On 13 June 2012 20:05, Vsevolod Dyomkin <vseloved@...> wrote:
> I'm writing a sophisticated DSL for working with linguistic parse trees,
> which is a set of top-level macros, each of which is comprised of sereval
> tens (up to 100 and more) other macros, that heavily rely on special
> variables manipulation. Most of the macros are compiled OK, but in rare
> cases they cause the compiler to run out of memory (and I use
> dynamic-space-size of 3,5G).
> The problem seems to occur inside SB-C::LIFETIME-POST-PASS, like in this
You realize you're not showing the actual error?
> The processing, actually, seems to terminate eventually (if given enough
> time and memory), but it's taking pretty long (order of minutes) and for
> some examples falls into LDB with GC not having enough memory.
> I've looked into the code of lifetime analysis in the compiler, but haven't
> found any explicit way to control its behavior.
> I've also tried to experiment with different compiler policies: like setting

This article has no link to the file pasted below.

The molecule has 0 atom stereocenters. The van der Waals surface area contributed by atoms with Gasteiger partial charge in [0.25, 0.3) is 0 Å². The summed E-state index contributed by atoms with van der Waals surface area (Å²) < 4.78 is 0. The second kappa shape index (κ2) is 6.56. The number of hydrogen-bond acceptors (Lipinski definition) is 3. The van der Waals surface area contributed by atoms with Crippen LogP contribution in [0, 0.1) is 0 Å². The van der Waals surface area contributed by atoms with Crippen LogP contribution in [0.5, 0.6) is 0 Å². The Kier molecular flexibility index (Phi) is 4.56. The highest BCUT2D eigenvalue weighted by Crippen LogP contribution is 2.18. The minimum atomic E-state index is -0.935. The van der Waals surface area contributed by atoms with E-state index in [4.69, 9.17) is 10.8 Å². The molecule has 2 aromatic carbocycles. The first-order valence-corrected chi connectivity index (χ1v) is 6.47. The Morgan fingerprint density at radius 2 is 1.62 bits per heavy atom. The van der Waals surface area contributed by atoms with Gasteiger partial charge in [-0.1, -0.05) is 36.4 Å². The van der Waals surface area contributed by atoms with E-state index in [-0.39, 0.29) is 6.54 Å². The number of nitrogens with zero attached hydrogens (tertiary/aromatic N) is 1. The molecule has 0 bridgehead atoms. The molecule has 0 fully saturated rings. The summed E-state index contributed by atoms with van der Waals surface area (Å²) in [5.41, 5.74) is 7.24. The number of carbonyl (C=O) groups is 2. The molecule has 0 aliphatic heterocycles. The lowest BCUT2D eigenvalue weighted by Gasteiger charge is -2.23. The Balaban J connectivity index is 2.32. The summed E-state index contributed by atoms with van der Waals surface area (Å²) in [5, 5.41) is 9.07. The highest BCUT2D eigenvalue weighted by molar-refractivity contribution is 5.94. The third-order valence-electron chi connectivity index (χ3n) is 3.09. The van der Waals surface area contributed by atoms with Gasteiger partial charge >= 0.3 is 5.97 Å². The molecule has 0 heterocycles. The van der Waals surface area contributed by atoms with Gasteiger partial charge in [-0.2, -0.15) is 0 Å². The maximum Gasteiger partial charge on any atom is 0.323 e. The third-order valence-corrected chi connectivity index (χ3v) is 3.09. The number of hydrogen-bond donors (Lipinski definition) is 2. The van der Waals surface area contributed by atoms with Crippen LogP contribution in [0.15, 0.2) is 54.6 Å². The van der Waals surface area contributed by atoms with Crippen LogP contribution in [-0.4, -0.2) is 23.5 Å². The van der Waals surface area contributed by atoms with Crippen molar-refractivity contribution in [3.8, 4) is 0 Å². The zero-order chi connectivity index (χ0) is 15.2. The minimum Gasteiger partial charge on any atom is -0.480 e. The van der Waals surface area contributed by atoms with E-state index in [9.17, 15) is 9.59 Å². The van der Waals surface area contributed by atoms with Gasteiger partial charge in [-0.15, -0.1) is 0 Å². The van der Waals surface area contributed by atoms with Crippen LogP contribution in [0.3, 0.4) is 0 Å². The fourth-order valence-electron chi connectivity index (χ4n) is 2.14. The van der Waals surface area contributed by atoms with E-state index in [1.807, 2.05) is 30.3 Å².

> debug to 0, compilation-speed to 0 or 3, speed to 0, space to 0, etc, but it
> didn't really make any difference.
(SPACE 3) is more likely to help than (SPACE 0) -- but unlikely to
make much of a difference.
The way to fix an issue like this is to reduce the size of functions generated.
SBCL doesn't do much in the way of interprocedural optimizations
unless you inline things -- and from the way you describe the system
it sounds like you're inlining almost everything.
If you generate a bunch of out-of-line functions that call each other,
then each function can be compiled separately, and you should not get
a blowup like this.